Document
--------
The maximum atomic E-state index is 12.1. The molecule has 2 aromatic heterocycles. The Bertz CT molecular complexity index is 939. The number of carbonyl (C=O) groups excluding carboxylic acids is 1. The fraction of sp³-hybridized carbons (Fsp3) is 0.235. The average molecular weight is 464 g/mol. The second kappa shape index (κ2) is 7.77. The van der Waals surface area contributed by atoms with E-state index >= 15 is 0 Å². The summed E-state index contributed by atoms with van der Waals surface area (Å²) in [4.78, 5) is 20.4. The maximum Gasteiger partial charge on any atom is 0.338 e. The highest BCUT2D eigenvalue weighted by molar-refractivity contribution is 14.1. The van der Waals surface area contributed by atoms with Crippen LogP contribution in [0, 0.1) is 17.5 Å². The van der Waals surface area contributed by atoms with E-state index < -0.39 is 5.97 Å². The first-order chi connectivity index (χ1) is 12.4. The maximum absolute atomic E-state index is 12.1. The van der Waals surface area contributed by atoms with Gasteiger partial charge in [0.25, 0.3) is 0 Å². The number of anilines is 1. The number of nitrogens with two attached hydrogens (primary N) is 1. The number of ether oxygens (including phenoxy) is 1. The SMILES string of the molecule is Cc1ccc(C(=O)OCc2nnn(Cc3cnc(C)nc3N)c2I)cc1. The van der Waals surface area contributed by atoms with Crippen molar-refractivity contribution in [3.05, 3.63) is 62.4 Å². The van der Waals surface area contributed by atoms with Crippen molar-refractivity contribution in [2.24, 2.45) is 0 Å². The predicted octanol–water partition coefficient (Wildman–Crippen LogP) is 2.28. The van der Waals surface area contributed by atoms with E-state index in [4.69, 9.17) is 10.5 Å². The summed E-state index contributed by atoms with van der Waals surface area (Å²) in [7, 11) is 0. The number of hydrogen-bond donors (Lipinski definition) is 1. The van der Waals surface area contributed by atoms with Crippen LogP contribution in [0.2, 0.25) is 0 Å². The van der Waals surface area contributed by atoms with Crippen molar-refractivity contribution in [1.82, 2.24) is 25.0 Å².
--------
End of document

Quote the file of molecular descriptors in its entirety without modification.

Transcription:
The maximum atomic E-state index is 12.1. The molecule has 2 aromatic heterocycles. The Bertz CT molecular complexity index is 939. The number of carbonyl (C=O) groups excluding carboxylic acids is 1. The fraction of sp³-hybridized carbons (Fsp3) is 0.235. The average molecular weight is 464 g/mol. The second kappa shape index (κ2) is 7.77. The van der Waals surface area contributed by atoms with E-state index >= 15 is 0 Å². The summed E-state index contributed by atoms with van der Waals surface area (Å²) in [4.78, 5) is 20.4. The maximum Gasteiger partial charge on any atom is 0.338 e. The highest BCUT2D eigenvalue weighted by molar-refractivity contribution is 14.1. The van der Waals surface area contributed by atoms with Crippen LogP contribution in [0, 0.1) is 17.5 Å². The van der Waals surface area contributed by atoms with E-state index < -0.39 is 5.97 Å². The first-order chi connectivity index (χ1) is 12.4. The maximum absolute atomic E-state index is 12.1. The van der Waals surface area contributed by atoms with Gasteiger partial charge in [0.25, 0.3) is 0 Å². The number of anilines is 1. The number of nitrogens with two attached hydrogens (primary N) is 1. The number of ether oxygens (including phenoxy) is 1. The SMILES string of the molecule is Cc1ccc(C(=O)OCc2nnn(Cc3cnc(C)nc3N)c2I)cc1. The van der Waals surface area contributed by atoms with Crippen molar-refractivity contribution in [3.05, 3.63) is 62.4 Å². The van der Waals surface area contributed by atoms with Crippen molar-refractivity contribution in [2.24, 2.45) is 0 Å². The predicted octanol–water partition coefficient (Wildman–Crippen LogP) is 2.28. The van der Waals surface area contributed by atoms with E-state index in [4.69, 9.17) is 10.5 Å². The summed E-state index contributed by atoms with van der Waals surface area (Å²) in [7, 11) is 0. The number of hydrogen-bond donors (Lipinski definition) is 1. The van der Waals surface area contributed by atoms with Crippen LogP contribution in [0.2, 0.25) is 0 Å². The van der Waals surface area contributed by atoms with Crippen molar-refractivity contribution in [1.82, 2.24) is 25.0 Å².